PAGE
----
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What Is a Twitch Raid and Is It Really Effective?

Often, many streamers lose their motivation to stream content on Twitch because of low viewership count or for several other reasons.

With such tight competition, rising to the top of Twitch can become challenging. And that’s where Twitch Raids come in.

Twitch Raids are one of the most productive yet unexpected methods to promote your channel and reputation as a streamer. Twitch defined raids and made them an integral element of the live-streaming platform’s ecology.

Previously, raids were only a community-driven initiative. But today, they are crucial to how Twitch operates and how its audience interacts and supports one another. 

In this article, we will have a detailed look into what is Twitch Raids, how they work, and several other topics to help you cover every nook and cranny. 

What Is a Twitch Raid

A Twitch raid occurs when a streamer about to end their stream sends their viewers to another creator on the platform. This allows the streamer to connect with other talented creators on Twitch and helps build relationships between different communities.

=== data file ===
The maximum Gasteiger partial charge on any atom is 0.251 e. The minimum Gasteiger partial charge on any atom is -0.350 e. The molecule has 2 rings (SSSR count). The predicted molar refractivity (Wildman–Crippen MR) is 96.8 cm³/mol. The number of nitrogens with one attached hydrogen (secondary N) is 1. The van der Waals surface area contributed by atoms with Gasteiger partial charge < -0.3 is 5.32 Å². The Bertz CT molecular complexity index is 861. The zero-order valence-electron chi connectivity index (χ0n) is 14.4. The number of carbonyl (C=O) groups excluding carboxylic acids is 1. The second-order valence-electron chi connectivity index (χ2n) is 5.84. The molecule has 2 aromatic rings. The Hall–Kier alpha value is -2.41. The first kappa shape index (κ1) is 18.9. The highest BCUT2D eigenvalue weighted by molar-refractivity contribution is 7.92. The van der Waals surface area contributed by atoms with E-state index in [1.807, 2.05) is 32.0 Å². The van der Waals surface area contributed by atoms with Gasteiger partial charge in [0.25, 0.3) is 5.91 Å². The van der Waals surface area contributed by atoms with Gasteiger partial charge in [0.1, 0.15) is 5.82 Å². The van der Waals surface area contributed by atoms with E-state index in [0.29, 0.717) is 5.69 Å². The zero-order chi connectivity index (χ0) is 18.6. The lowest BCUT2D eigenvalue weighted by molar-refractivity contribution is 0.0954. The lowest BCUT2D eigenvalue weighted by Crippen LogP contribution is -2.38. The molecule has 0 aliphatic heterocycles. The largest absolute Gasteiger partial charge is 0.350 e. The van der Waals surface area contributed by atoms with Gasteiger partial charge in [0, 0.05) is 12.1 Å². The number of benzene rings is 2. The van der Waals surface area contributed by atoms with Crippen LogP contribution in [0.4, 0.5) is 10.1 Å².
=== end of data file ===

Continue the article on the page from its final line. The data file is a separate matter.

Typically when a raid takes place, the raider’s channel automatically sends all of the audience to the new stream. On the raiding channel, an onscreen notification starts popping, letting them know that they are being raided and the number of new viewers joining in.

How Do Raids Work

If you are new to Twitch or haven’t had the chance to test this feature, here are two ways to start a raid on Twitch:

  • In your channel’s chat, type/raid and the channel name you are considering raiding. For example, if you were to raid Dexerto’s Twitch channel, you would type /raid [dexerto] in your chat box.